• Trustees Corporate Supervision

Nov 29, 2021

FMA revisits financial product advertising

First impressions count

Mid-October saw the FMA release an updated guidance on advertising standards.  Advertising offers of financial products under the FMC Act (“Guidance”) is the newest go-to reference for those responsible for publishing this type of advertisement.   Parts of the Financial Markets Act 2013 (“FMCA”) applicable are fair dealing provisions in Part 2 and specific advertising provisions in Part 3.  The categories of financial products captured include:

  • Managed investment products
  • Debt securities
  • Equity securities
  • Derivatives

As with previous guidance issued by the regulator, such as April’s Managed fund fees and value for money, the latest offering is principles-based.  The Guidance is organised around a set of three distinctive principles:

  1. What is the overall impression created by the advertisement when viewed for the first time?
  2. Ensure the advertisement includes all relevant information, as omissions can be misleading, deceptive or confusing.
  3. Any claims in the advertising must be substantiated. 

Organisations governed by FMCA Parts 2 and 3 are required to “consider” these principles in relation to advertising their financial products or services.  Not only should these entities carefully undertake such consideration, but they should also be able to evidence that they in fact have done so sufficiently in the event that their advertisements are challenged upon publication.  There are strong implications concerning the quality of record-keeping desirable when the principles are being considered within the decision-making context that leads to an FMCA-governed advertisement seeing the light of day. 

Moreover, as the Guidance points out, the ambit of FMCA constraints upon financial product and service advertising includes a very wide range of possible communications.  Definitionally, the Guidance states:

The term “advertisement” is given a broad definition in the FMC Act. In relation to an offer, or intended offer, of financial products, it means any form of communication made to the public or a section of the public for the purpose of promoting the offer or intended offer. An advertisement may not need to specifically mention an offer of a financial product or even a financial product to be captured by the fair dealing principles and advertising expectations outlined in this guidance. (Guidance, p. 4)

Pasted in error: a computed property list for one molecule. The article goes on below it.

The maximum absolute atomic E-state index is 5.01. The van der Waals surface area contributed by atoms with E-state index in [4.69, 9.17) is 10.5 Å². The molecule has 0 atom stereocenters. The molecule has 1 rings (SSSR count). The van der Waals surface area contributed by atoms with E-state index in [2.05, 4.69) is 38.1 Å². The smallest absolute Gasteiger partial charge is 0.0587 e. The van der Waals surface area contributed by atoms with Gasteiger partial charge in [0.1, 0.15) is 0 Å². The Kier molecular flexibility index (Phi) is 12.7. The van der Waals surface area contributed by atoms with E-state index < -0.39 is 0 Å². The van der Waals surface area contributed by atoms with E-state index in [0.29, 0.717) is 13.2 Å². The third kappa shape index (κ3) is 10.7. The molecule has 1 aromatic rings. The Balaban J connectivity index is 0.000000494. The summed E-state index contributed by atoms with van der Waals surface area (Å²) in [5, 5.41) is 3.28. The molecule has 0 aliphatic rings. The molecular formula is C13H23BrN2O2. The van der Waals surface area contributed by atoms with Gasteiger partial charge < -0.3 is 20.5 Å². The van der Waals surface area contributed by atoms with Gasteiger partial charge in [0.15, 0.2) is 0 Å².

The Guidance goes on to provide a list of eleven kinds of communications captured by the definition, which is no doubt non-exhaustive (p. 4-5).  There are standard entries such as magazines, newspapers, radio, television, outdoor signage, product brochures, direct mail, and newsletters.  In other words, the sorts of communications that most readily spring to mind as advertising and can usually be subjected to tight production controls.  But electronic communications via the internet, social media, professional networking, and digital conferencing are also included, such as mobile phone applications, postings by social media influencers, and forums staged to connect issuers with investors.  This fluid and interactive complex of communications is more difficult to manage than conventional advertising and instances may arise wherein financial product and service providers do not recognise that advertising is what in fact they are doing.

From the diversity of communications the FMA deems to be advertising, the magnitude is readily seen of the potential risks that organisations could run in falling foul of the law.  For example, when external parties like social media influencers are performing an advertisement, or when a representative speaker at a digital forum responds ad lib to questions in a manner that advertises to members of the audience.  Financial product and service providers will need to maintain close, professionally-organised, ideally centralised control of all such advertising communications, taking into account that every instance needs to be duly considered in respect of the Guidance’s principles.

Fortunately the Guidance gives examples and case studies to help interpret what it means.

Advertising to wholesale investors

The Guidance is interesting in the way in which it tackles advertising to wholesale investors (meaning also the subcategory of eligible investors), who are separately classed and treated under the FMCA and its regulations.  Usually it is retail investors who are the focus of attention.  There are carve-outs permitted under the FMCA for the ways in which providers of financial products and services can legitimately deal with wholesale investors, but not in the case of advertisements:

The fair dealing provisions in Part 2 … apply regardless of whether the person advertising the financial products is licensed or authorised by the FMA, or whether those products are aimed at retail or wholesale [our emphasis] investors. (Ibid. p. 7)

Under the first “overall impression” principle, the Guide specifies: